Scientists & Staff

John campbell

John Campbell

Research Ecologist
271 Mast Road
Durham, NH, 03824-0640
Phone: 603-868-7643

Contact John Campbell


Research Interests

My research focuses on understanding how ecosystems respond to both natural and human disturbances. A major emphasis of this work is on linkages between terrestrial and aquatic ecosystems. Investigations include studies of how environmental change impacts hydrological, biological and chemical processes in forest watersheds that ultimately affect water quality and quantity. This research includes analyses of long-term field measurements, shorter-term field experiments, laboratory studies and modeling, and has been performed at multiple scales ranging from small plots to global syntheses. Some of the disturbances that I am currently investigating include air pollution, forest harvesting, ice storms, soil freezing, and drought.

Why This Research is Important

My research provides a more comprehensive understanding of how forest and aquatic ecosystems respond to environmental change. This knowledge helps in identifying vulnerabilities and developing mitigation and adaptation strategies. These scientific advancements provide land and water resource managers with a basis for making decisions and will enable them to better prepare for change to minimize impacts. Understanding and predicting how ecosystems respond to environmental change is also critical to the development of environmental policy, and will ensure the continued availability of the benefits and services that these ecosystems support.

Professional Organizations

  • American Geophysical Union
  • Ecological Society of America
  • Soil Science Society of America

Featured Publications & Products

Publications & Products

National Research Highlights

Scott Bailey collecting a sample. Scott W. Bailey, U.S. Department of Agriculture Forest Service.

New Insights into how Forests Provide Clean, Secure Water Supplies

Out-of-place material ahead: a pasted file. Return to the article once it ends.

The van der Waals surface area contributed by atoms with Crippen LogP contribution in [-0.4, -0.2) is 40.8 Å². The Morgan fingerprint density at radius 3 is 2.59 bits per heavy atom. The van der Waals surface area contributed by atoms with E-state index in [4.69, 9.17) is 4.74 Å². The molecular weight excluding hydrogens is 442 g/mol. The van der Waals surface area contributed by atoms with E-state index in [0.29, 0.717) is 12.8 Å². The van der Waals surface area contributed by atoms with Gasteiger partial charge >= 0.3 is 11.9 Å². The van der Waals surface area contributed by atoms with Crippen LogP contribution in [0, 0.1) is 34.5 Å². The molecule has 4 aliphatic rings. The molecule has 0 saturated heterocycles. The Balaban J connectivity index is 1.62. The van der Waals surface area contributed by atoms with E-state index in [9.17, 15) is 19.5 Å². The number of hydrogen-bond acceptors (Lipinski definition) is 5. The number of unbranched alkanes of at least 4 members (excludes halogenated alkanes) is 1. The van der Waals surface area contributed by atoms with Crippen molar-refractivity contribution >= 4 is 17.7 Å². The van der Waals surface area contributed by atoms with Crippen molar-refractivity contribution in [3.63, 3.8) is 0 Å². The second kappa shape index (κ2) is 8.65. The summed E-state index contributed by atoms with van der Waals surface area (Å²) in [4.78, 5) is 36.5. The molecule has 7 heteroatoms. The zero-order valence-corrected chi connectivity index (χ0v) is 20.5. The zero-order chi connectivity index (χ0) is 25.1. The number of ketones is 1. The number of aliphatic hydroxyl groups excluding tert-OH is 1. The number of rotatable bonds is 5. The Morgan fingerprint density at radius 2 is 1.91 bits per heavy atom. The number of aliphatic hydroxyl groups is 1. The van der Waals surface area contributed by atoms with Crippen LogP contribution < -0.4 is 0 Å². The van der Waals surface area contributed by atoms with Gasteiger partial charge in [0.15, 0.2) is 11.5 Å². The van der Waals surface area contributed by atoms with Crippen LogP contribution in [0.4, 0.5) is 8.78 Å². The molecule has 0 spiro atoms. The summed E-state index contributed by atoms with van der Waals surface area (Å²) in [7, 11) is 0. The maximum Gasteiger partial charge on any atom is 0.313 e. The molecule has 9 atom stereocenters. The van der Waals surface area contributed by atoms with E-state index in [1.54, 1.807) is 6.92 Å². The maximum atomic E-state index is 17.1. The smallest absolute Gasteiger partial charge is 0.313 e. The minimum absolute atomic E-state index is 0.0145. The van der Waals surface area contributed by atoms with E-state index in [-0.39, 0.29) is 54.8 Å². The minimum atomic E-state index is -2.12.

Year: 2016

Forests are the source of much of our nation's water supply. Understanding how forested watersheds regulate water quality is key to proper watershed management.

Phenocam and Antenna on top of the pierce laboratory at the Hubbard Brook Experimental Forest, NH. USDA Forest Service

“Smart Forests” Digital Environmental Sensors and Telecommunications Take Research to New Levels

Year: 2015

Scientific breakthroughs of the 21st century will be powered by tools that help researchers collect and manipulate massive datasets, visualize that data, and offer new ways of understanding the scientific processes behind that information. Forest Service scientists are taking a lead in developing a national Experimental Forests and Ranges “Smart Forests” Network. This network of wired forests uses digital environmental sensors, wireless communications, and new data visualization programs to create a powerful integrated research and monitoring program for the nation’s air, water, forest and rangeland resources.

Climate Change Effects on Streamflow

Year: 2010

In the northeastern United States, it is unclear how climate change may affect the surface water supply, which is critically important in this densely populated region. NRS scientist John Campbell and collaborators have been evaluating the impact of climate change on streamflow at small gauged watersheds at the Hubbard Brook Experimental Forest in New Hampshire.

Last modified: Monday, April 17, 2017